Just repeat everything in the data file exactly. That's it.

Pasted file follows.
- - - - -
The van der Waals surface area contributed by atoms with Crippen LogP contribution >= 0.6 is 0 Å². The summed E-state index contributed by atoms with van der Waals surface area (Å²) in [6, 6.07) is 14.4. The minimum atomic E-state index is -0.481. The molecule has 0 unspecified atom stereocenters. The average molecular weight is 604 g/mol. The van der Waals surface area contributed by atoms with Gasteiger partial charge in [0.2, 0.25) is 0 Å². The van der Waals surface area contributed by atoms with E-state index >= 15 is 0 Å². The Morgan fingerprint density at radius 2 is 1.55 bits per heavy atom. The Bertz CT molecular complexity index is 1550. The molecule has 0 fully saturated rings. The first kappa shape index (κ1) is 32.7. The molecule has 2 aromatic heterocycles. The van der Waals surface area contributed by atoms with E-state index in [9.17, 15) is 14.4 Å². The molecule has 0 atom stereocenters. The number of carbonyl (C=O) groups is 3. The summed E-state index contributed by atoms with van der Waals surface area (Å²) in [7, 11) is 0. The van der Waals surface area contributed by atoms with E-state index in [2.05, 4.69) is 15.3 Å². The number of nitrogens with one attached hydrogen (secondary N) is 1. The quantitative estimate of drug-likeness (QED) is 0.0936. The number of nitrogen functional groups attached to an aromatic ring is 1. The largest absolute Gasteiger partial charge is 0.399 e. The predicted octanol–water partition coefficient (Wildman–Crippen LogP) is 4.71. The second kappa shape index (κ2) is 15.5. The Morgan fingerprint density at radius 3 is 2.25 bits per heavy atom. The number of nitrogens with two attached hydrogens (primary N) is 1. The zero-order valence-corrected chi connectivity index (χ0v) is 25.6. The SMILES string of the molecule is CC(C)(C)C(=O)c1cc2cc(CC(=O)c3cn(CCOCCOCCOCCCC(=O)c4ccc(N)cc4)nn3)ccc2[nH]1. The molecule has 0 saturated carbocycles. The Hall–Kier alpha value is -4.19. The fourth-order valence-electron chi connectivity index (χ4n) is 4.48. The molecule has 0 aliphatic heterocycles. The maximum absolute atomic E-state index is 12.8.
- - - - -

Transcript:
The van der Waals surface area contributed by atoms with Crippen LogP contribution >= 0.6 is 0 Å². The summed E-state index contributed by atoms with van der Waals surface area (Å²) in [6, 6.07) is 14.4. The minimum atomic E-state index is -0.481. The molecule has 0 unspecified atom stereocenters. The average molecular weight is 604 g/mol. The van der Waals surface area contributed by atoms with Gasteiger partial charge in [0.2, 0.25) is 0 Å². The van der Waals surface area contributed by atoms with E-state index >= 15 is 0 Å². The Morgan fingerprint density at radius 2 is 1.55 bits per heavy atom. The Bertz CT molecular complexity index is 1550. The molecule has 0 fully saturated rings. The first kappa shape index (κ1) is 32.7. The molecule has 2 aromatic heterocycles. The van der Waals surface area contributed by atoms with E-state index in [9.17, 15) is 14.4 Å². The molecule has 0 atom stereocenters. The number of carbonyl (C=O) groups is 3. The summed E-state index contributed by atoms with van der Waals surface area (Å²) in [7, 11) is 0. The van der Waals surface area contributed by atoms with E-state index in [2.05, 4.69) is 15.3 Å². The number of nitrogens with one attached hydrogen (secondary N) is 1. The quantitative estimate of drug-likeness (QED) is 0.0936. The number of nitrogen functional groups attached to an aromatic ring is 1. The largest absolute Gasteiger partial charge is 0.399 e. The predicted octanol–water partition coefficient (Wildman–Crippen LogP) is 4.71. The second kappa shape index (κ2) is 15.5. The Morgan fingerprint density at radius 3 is 2.25 bits per heavy atom. The number of nitrogens with two attached hydrogens (primary N) is 1. The zero-order valence-corrected chi connectivity index (χ0v) is 25.6. The SMILES string of the molecule is CC(C)(C)C(=O)c1cc2cc(CC(=O)c3cn(CCOCCOCCOCCCC(=O)c4ccc(N)cc4)nn3)ccc2[nH]1. The molecule has 0 saturated carbocycles. The Hall–Kier alpha value is -4.19. The fourth-order valence-electron chi connectivity index (χ4n) is 4.48. The molecule has 0 aliphatic heterocycles. The maximum absolute atomic E-state index is 12.8.